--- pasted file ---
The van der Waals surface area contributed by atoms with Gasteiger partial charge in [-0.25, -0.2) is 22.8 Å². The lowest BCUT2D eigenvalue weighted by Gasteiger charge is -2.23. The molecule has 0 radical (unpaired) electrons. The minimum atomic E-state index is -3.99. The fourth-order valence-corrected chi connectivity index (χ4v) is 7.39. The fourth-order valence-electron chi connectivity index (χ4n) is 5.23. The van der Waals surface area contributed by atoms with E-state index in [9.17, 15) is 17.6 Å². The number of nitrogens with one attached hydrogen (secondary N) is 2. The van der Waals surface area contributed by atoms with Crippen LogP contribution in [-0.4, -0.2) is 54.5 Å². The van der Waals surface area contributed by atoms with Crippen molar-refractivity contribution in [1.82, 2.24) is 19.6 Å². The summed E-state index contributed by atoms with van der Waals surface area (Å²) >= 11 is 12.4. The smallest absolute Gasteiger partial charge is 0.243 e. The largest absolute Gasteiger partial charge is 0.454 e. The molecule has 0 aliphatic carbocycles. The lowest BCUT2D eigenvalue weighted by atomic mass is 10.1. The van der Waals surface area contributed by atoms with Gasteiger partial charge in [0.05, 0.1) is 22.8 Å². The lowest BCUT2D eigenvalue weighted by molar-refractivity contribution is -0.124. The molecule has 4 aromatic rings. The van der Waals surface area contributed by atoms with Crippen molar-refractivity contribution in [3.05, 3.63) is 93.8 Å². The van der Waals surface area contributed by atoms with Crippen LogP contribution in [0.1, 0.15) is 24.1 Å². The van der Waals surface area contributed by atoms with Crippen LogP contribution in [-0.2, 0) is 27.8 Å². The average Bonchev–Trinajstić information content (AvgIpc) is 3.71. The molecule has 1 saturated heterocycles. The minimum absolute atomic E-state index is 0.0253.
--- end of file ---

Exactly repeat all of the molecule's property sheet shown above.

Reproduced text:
The van der Waals surface area contributed by atoms with Gasteiger partial charge in [-0.25, -0.2) is 22.8 Å². The lowest BCUT2D eigenvalue weighted by Gasteiger charge is -2.23. The molecule has 0 radical (unpaired) electrons. The minimum atomic E-state index is -3.99. The fourth-order valence-corrected chi connectivity index (χ4v) is 7.39. The fourth-order valence-electron chi connectivity index (χ4n) is 5.23. The van der Waals surface area contributed by atoms with E-state index in [9.17, 15) is 17.6 Å². The number of nitrogens with one attached hydrogen (secondary N) is 2. The van der Waals surface area contributed by atoms with Crippen LogP contribution in [-0.4, -0.2) is 54.5 Å². The van der Waals surface area contributed by atoms with Crippen molar-refractivity contribution in [1.82, 2.24) is 19.6 Å². The summed E-state index contributed by atoms with van der Waals surface area (Å²) >= 11 is 12.4. The smallest absolute Gasteiger partial charge is 0.243 e. The largest absolute Gasteiger partial charge is 0.454 e. The molecule has 0 aliphatic carbocycles. The lowest BCUT2D eigenvalue weighted by atomic mass is 10.1. The van der Waals surface area contributed by atoms with Gasteiger partial charge in [0.05, 0.1) is 22.8 Å². The lowest BCUT2D eigenvalue weighted by molar-refractivity contribution is -0.124. The molecule has 4 aromatic rings. The van der Waals surface area contributed by atoms with Crippen molar-refractivity contribution in [3.05, 3.63) is 93.8 Å². The van der Waals surface area contributed by atoms with Crippen LogP contribution in [0.1, 0.15) is 24.1 Å². The van der Waals surface area contributed by atoms with Crippen LogP contribution in [-0.2, 0) is 27.8 Å². The average Bonchev–Trinajstić information content (AvgIpc) is 3.71. The molecule has 1 saturated heterocycles. The minimum absolute atomic E-state index is 0.0253.